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I am one of those sad people who gets pretty worked up if an animal is injured or killed in a movie. There’s a whole website, DoestheDogDie.com, that caters to the needs of people like me. I should have figured, then, that the way to guarantee suspense in a crime movie was to put a puppy at the center of some serious threats. The Drop does just that and the result is something like The Godfather meets Old Yeller.

In The Drop, Bob (Tom Hardy) works as a bartender in his cousin Marv’s (the late James Gandolfini) bar in Brooklyn, which is a “drop bar” for a scary organized crime group run by the menacing Chovka (Michael Aronov). One night on his way home from the bar, Bob finds a pitbull puppy beaten up and left to die in a trashcan outside the home of Nadia (Noomi Rapace). Nadia helps Bob clean up the puppy, later named Rocco, and teaches him a thing or two about training dogs once he decides to adopt him. Another night, the bar is held up and robbed of $5,000 worth of Chovka’s money. While Bob and Marv deal with the fallout from both the robbery and the police’s involvement, Bob starts getting threats from a local criminal Eric Deeds (Matthias Schoenaert), who claims to be Rocco’s rightful owner. This tangle of threats and problems is just the beginning, too.

What I liked most about The Drop, aside from watching Tom Hardy with an adorable puppy for two hours, was the amount of ambiguous character development. It’s hard to say, really, if there’s a single uncomplicatedly good person in the film. Everyone has a past or has flawed judgment. The characters feel very real, but the film achieves this through a lot of subtle details. For example, Bob lives in a house that is far too big for just him and, looks like it was decorated by an older woman. The setting raises questions about his character and his background that aren’t really taken up. Similarly, Marv and his sister argue about the end of life care for their father in a way that highlights Marv’s financial and emotional strain without the issue ever taking up much time in the film.

These complex characters are wonderfully played by the cast. I always forget what a fine actor Tom Hardy is, yet he always manages to say so much without really saying anything. In this movie he walks a fine line between reclusive saint and a guy you never want to cross. Noomi Rapace is both sympathetic and suspicious. In his last role James Gandolifini is both scummy and funny, even though the character is not much of a stretch for him, considering his body of work. As the detective investigating the bar John Ortiz’s performance is so subtle I’m still not sure if I think his character is a slimy cop or just overly invested.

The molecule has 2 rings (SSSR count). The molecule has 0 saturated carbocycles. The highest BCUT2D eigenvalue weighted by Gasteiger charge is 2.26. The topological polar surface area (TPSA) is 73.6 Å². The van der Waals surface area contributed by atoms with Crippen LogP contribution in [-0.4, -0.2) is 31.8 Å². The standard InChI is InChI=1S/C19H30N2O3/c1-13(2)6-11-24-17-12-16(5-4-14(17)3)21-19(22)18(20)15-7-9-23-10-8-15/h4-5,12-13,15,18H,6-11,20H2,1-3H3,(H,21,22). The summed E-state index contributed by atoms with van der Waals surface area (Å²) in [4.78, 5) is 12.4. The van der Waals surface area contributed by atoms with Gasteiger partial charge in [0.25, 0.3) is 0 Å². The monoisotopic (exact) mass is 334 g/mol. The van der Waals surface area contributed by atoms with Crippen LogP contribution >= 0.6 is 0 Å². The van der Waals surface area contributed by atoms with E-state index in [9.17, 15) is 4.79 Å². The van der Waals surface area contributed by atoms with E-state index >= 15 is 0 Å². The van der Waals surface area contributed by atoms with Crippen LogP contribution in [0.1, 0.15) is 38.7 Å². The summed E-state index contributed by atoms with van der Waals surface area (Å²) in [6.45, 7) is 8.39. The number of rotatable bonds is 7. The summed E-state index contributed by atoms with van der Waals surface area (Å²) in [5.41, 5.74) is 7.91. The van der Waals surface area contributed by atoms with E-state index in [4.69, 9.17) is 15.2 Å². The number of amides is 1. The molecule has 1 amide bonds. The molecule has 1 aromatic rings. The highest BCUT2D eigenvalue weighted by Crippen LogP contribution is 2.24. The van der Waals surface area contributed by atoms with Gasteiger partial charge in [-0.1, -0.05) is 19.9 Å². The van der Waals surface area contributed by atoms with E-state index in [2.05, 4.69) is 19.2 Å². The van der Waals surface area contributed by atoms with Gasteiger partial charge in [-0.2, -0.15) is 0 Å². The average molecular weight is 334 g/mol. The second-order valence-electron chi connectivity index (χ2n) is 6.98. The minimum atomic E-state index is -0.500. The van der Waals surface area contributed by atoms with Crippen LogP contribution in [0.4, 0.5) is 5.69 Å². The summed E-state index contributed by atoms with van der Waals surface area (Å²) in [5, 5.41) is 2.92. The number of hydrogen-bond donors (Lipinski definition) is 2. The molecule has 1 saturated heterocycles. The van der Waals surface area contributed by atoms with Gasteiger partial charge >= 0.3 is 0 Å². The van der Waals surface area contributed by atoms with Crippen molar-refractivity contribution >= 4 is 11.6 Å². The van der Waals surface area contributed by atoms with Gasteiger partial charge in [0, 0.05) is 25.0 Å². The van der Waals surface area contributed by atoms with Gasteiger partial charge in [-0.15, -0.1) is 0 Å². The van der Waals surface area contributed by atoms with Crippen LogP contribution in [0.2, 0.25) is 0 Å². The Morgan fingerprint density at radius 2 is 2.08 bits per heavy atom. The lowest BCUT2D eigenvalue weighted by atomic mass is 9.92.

The Drop manages to allow the characters to drive the movie while still giving the audience a compelling and suspenseful plot. I was on the edge of my seat the whole time not only because I didn’t want anything to happen to Rocco, but also because the complicated web of betrayals and threats was fascinating. I could see the plot unfolding, but was genuinely surprised by how it arrived at its destination. It was riveting.

The film is set in Brooklyn in the winter and as you watch, you can practically feel the cold, damp air. The cinematography captures the oppressive feeling of dark winter nights, adding to the suspense without getting heavy handed with the imagery. Overall, it’s a beautifully crafted and suspenseful film, even though it draws on many gangster cliches to get itself going. For strong performances, interesting characters, and some serious suspense, I rate The Drop 4/5 stars.

The Drop was written by Dennis Lehane, based on his short story “Animal Rescue” and directed by Michael R. Roskam. It runs 106 minutes and is rated R for violence and language.

Kasey Butcher

Kasey Butcher

She is proud to be a Ft. Wayne native, a graduate of Homestead HS, Ball State University & Miami University. She became involved with journalism editor-in-chief for her high school magazine. She authors the "At The Movies with Kasey Butcher" review. > Read Full Biography > More Articles Written By This Writer